|Pete and Nellie Martinez, 1951|
My dad was born and spent his youth in the area; he likely was baptized at the La Placita around 1913. In any case it was natural that he and my mom decided to wed at La Placita. I'm not sure we had a Roman Catholic church in my part of town and I think St. Vibiana's would have been beyond their financial reach.
They were married when they were 39 years old. Neither had been married before and both had idealized visions of what married life would be like.
They were children of immigrants and both had learned to walk the line of those who are first generation in a new country. Their personalities and their surroundings had a clear impact on how they took that walk. Dad was a street kid who eventually came to be disciplined about work and his home life. He was the baby and loved to be spoiled. Mom was the bright, bilingual older girl in the family where literacy was valued. She loved to spoil my dad. In that way they were a great match.
For nearly 50 years they loved, laughed, and verbally boxed with each other. My mom had quite the sharp tongue. You know the person who can make the quick retort that stings. Dad had his charm and humor to diffuse a rough spot...or he would stormed out of the house to work outside.
But if you had talked to either of them about being separated, one from the other, a horrified look would have come on their filled their face. She was his WIFE. He was her HUSBAND.
They always, always, always remembered special days and gave each other cards. I think my mom expected it and my dad loved that making that small gesture made him a little heroic. I learned to follow suit and got in the habit of small acknowledgements on special days.
There was one time when I didn't follow suit and recognize their anniversary on July 28th.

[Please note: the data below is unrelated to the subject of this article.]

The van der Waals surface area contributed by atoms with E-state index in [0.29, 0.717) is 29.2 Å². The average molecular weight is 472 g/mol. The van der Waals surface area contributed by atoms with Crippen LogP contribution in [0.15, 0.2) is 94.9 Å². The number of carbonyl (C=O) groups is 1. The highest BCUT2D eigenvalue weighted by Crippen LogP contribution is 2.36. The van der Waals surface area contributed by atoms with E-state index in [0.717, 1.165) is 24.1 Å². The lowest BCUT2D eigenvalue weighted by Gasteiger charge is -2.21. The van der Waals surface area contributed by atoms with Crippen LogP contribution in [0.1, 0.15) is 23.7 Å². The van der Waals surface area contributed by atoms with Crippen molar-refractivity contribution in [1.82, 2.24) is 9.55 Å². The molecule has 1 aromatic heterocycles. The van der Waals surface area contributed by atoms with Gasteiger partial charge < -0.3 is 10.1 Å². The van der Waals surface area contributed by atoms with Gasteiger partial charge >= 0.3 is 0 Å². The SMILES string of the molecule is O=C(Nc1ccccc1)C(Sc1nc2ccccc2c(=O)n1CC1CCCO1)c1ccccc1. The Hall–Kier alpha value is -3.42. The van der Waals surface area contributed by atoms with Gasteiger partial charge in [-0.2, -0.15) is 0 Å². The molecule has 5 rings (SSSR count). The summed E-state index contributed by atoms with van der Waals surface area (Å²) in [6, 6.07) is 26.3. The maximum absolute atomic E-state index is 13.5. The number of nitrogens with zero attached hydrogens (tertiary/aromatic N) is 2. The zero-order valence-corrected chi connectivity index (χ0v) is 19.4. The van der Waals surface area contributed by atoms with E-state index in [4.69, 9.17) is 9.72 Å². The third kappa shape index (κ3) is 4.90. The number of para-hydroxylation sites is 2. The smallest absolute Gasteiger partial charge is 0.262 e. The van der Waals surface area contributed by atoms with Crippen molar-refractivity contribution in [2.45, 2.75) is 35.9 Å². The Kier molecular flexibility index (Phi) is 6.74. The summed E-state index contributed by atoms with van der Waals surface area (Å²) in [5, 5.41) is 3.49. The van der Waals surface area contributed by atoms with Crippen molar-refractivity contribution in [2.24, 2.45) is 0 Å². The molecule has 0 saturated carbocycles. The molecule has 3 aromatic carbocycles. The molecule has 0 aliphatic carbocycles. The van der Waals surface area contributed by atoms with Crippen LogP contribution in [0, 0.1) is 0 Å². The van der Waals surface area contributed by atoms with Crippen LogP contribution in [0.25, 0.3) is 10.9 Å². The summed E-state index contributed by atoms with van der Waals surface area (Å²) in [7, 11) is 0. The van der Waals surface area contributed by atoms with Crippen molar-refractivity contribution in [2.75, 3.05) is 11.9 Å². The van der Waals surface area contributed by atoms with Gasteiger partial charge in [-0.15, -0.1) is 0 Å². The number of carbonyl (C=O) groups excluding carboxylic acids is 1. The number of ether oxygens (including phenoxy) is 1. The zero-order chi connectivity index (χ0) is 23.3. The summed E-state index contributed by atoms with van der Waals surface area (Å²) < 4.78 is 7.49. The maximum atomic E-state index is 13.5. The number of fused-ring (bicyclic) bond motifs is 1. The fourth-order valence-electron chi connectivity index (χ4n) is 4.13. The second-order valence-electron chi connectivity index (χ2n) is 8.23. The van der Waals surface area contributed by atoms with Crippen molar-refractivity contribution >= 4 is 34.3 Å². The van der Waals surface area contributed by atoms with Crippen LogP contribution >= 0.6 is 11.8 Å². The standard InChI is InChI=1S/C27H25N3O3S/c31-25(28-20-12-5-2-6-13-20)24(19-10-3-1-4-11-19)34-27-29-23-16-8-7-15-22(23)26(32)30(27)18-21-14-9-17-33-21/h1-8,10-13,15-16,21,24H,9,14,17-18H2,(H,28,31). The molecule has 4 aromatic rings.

On the early afternoon of July 27, 1975 I gave birth to an 8 pound 4 ounce little girl. The birth was Cesarean so I was physically present, but not very articulate. I remember seeing the baby when the nurse showed her to me and next seeing her sometime during the night. The time between was a blank. It somehow didn't exist. Needless to say, my parent's anniversary was not remembered. Being awake and nursing, counting fingers and toes, and learning to deal with stitches was my focus.
|Kate, age - about one|
I haven't scanned any pictures that show Kate in her infancy. She was a doll. Perhaps that's why my parents never mentioned my not remembering their anniversary. Or perhaps it's because she was a part of the dream that they shared back in 1951.
Kate and I talked on her birthday. It was not lost on us that she turned 39; the same age my parents were when they wed. We both were a little more quiet when we spoke of this. My folks would have loved that bit of recognition.
Here's to the loves in our lives - in some ways, always present and always remembered.
(I forgot to mention that my Cousin Delia sent me a couple of pictures that she had of my parents on the day they were wed. I feel lucky to have family that is so generous and shares so much love with other folks in the family.)